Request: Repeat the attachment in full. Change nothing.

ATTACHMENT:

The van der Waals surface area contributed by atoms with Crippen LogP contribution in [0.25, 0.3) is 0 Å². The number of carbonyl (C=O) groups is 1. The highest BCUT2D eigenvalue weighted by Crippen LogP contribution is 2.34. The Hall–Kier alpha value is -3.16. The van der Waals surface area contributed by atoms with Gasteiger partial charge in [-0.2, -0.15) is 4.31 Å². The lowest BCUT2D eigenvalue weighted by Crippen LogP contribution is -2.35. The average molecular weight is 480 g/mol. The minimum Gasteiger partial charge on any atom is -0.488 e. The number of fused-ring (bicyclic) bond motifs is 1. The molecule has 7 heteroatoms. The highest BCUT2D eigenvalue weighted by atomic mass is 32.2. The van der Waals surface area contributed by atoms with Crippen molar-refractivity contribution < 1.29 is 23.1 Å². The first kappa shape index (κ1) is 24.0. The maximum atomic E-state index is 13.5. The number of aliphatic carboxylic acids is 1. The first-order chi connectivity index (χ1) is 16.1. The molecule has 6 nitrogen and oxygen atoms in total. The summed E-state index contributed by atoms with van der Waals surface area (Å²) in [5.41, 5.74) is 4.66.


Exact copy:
The van der Waals surface area contributed by atoms with Crippen LogP contribution in [0.25, 0.3) is 0 Å². The number of carbonyl (C=O) groups is 1. The highest BCUT2D eigenvalue weighted by Crippen LogP contribution is 2.34. The Hall–Kier alpha value is -3.16. The van der Waals surface area contributed by atoms with Gasteiger partial charge in [-0.2, -0.15) is 4.31 Å². The lowest BCUT2D eigenvalue weighted by Crippen LogP contribution is -2.35. The average molecular weight is 480 g/mol. The minimum Gasteiger partial charge on any atom is -0.488 e. The number of fused-ring (bicyclic) bond motifs is 1. The molecule has 7 heteroatoms. The highest BCUT2D eigenvalue weighted by atomic mass is 32.2. The van der Waals surface area contributed by atoms with Crippen molar-refractivity contribution < 1.29 is 23.1 Å². The first kappa shape index (κ1) is 24.0. The maximum atomic E-state index is 13.5. The number of aliphatic carboxylic acids is 1. The first-order chi connectivity index (χ1) is 16.1. The molecule has 6 nitrogen and oxygen atoms in total. The summed E-state index contributed by atoms with van der Waals surface area (Å²) in [5.41, 5.74) is 4.66.